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Cicadas

We are preparing for the onslaught of the 17-year cicada. The East Coast is supposedly going to get hit hard. I am concerned about my newly planted cherry trees. Is it possible that I might lose them? What (if anything) can I do to protect them?

Because of the unusual life cycle of the 17-year cicada we tend to think of their emergence from dormancy in biblical proportions. And considering that a single female can produce 400 to 600 offspring, this correlation is not too far off.

There are two types of cicadas that you may be familiar with, periodical cicadas and annual cicadas. Periodical cicadas include 17-year and 13-year species. They are black, sometimes with gold banding and have red eyes. Annual or "dog day" cicadas are green, appear every year in late summer and are generally harmless. And while a swarm of loud, large flying insects with bulging red eyes sounds terrifying, periodical cicadas are also quite harmless to people and most plants.

Every 17 years a biological alarm sounds awakening cicada nymphs from dormancy. They emerge from the ground, climb and attach themselves to nearby trees where they shed their shells or exoskeletons. They will remain on the tree for about 24 hours until their bodies and wings have time to harden.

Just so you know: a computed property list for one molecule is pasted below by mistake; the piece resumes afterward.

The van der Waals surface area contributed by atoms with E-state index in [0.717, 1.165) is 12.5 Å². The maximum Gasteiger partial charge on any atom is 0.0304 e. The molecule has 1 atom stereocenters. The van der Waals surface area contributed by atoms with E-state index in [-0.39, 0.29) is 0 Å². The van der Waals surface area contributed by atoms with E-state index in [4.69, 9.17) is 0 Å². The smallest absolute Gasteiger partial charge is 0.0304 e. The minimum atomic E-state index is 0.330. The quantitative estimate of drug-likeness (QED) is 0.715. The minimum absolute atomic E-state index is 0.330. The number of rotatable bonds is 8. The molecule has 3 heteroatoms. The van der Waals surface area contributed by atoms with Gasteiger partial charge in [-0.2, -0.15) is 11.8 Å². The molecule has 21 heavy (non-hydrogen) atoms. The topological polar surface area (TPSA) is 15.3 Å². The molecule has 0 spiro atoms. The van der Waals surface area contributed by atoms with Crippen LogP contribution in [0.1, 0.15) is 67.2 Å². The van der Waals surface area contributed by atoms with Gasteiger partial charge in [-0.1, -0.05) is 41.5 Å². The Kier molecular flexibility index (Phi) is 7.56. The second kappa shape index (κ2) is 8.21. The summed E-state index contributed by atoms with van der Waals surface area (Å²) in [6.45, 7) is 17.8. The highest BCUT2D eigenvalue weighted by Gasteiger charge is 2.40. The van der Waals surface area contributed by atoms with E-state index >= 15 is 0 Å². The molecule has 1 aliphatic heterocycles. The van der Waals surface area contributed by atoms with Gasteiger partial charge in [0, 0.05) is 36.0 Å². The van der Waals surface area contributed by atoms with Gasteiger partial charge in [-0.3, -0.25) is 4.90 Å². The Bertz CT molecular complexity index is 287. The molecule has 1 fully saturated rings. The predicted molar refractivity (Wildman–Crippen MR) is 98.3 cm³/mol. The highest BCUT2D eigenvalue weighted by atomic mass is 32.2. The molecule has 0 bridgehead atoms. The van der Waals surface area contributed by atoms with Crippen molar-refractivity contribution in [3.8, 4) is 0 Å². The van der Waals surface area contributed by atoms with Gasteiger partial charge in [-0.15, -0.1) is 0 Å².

After about 5 days the males will begin "singing" to attract females for mating. The fertilized female will then lay eggs in the small branches of trees and this is when the trouble starts. The female cicada will puncture the bark in a thin line in which to deposit her eggs. She will sometimes do this as many as a dozen times on a branch. This stops the flow of nutrients through the bark and woody tissue to ends of the branch. Mature trees are not in much danger, but this can be very damaging to young saplings with thin limbs. And cicadas have favorite trees, which include oaks, redbuds, hawthorns, maples, dogwoods, fruit trees and crabapples. Evergreens seem to escape their attention.

After about 6 weeks the eggs will hatch and the newest generation of cicadas will dig down into the ground where they will remain for another 17 years, feeding off of tree roots.

The whole process takes about 2 months and there is not much you can do about it but batten down the hatches and wait it out. You can cover your young trees and shrubs with a lightweight cloth that has openings less than 1/2-inch. Some people recommend cheesecloth. Also, wait to do any planting in your garden until after the cicadas have completed their mating cycle.

This really will be an interesting event that I am quite excited about. After all we haven’t seen the cicada since 1987 and won’t see it again until 2021.